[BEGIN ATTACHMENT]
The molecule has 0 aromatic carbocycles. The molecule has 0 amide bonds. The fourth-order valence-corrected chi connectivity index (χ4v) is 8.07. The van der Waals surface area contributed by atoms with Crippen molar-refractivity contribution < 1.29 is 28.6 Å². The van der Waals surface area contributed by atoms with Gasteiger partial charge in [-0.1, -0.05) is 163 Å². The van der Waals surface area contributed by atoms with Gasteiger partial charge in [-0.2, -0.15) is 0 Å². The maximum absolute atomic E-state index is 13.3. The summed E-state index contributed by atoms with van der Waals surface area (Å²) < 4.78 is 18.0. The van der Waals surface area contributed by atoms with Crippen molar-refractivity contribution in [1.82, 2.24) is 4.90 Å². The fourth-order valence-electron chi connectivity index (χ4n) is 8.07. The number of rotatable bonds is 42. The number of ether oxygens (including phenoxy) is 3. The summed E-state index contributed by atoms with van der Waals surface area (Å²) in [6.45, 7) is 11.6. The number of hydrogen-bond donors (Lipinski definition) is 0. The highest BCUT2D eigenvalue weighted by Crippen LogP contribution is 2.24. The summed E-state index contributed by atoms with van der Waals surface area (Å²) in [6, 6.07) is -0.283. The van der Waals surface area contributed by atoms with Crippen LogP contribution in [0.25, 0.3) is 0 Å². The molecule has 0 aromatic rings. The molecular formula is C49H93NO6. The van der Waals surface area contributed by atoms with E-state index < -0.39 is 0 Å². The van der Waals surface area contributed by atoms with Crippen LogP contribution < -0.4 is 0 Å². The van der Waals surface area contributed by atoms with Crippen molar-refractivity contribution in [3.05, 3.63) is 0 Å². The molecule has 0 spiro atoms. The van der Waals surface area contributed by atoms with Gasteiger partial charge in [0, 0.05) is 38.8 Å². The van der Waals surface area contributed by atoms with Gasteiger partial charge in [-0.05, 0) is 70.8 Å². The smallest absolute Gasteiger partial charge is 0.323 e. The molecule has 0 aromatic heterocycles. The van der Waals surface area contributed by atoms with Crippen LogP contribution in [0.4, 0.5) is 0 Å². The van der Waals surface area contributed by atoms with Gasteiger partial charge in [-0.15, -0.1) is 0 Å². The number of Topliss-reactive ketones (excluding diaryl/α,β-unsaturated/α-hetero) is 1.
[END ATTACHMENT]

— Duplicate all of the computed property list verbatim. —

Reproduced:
The molecule has 0 aromatic carbocycles. The molecule has 0 amide bonds. The fourth-order valence-corrected chi connectivity index (χ4v) is 8.07. The van der Waals surface area contributed by atoms with Crippen molar-refractivity contribution < 1.29 is 28.6 Å². The van der Waals surface area contributed by atoms with Gasteiger partial charge in [-0.1, -0.05) is 163 Å². The van der Waals surface area contributed by atoms with Gasteiger partial charge in [-0.2, -0.15) is 0 Å². The maximum absolute atomic E-state index is 13.3. The summed E-state index contributed by atoms with van der Waals surface area (Å²) < 4.78 is 18.0. The van der Waals surface area contributed by atoms with Crippen molar-refractivity contribution in [1.82, 2.24) is 4.90 Å². The fourth-order valence-electron chi connectivity index (χ4n) is 8.07. The number of rotatable bonds is 42. The number of ether oxygens (including phenoxy) is 3. The summed E-state index contributed by atoms with van der Waals surface area (Å²) in [6.45, 7) is 11.6. The number of hydrogen-bond donors (Lipinski definition) is 0. The highest BCUT2D eigenvalue weighted by Crippen LogP contribution is 2.24. The summed E-state index contributed by atoms with van der Waals surface area (Å²) in [6, 6.07) is -0.283. The van der Waals surface area contributed by atoms with Crippen LogP contribution in [0.25, 0.3) is 0 Å². The molecule has 0 aromatic rings. The molecular formula is C49H93NO6. The van der Waals surface area contributed by atoms with E-state index < -0.39 is 0 Å². The van der Waals surface area contributed by atoms with Crippen LogP contribution < -0.4 is 0 Å². The van der Waals surface area contributed by atoms with Crippen molar-refractivity contribution in [3.05, 3.63) is 0 Å². The molecule has 0 spiro atoms. The van der Waals surface area contributed by atoms with Gasteiger partial charge in [0, 0.05) is 38.8 Å². The van der Waals surface area contributed by atoms with Gasteiger partial charge in [-0.05, 0) is 70.8 Å². The smallest absolute Gasteiger partial charge is 0.323 e. The molecule has 0 aromatic heterocycles. The van der Waals surface area contributed by atoms with Crippen LogP contribution in [0.4, 0.5) is 0 Å². The van der Waals surface area contributed by atoms with Gasteiger partial charge in [-0.15, -0.1) is 0 Å². The number of Topliss-reactive ketones (excluding diaryl/α,β-unsaturated/α-hetero) is 1.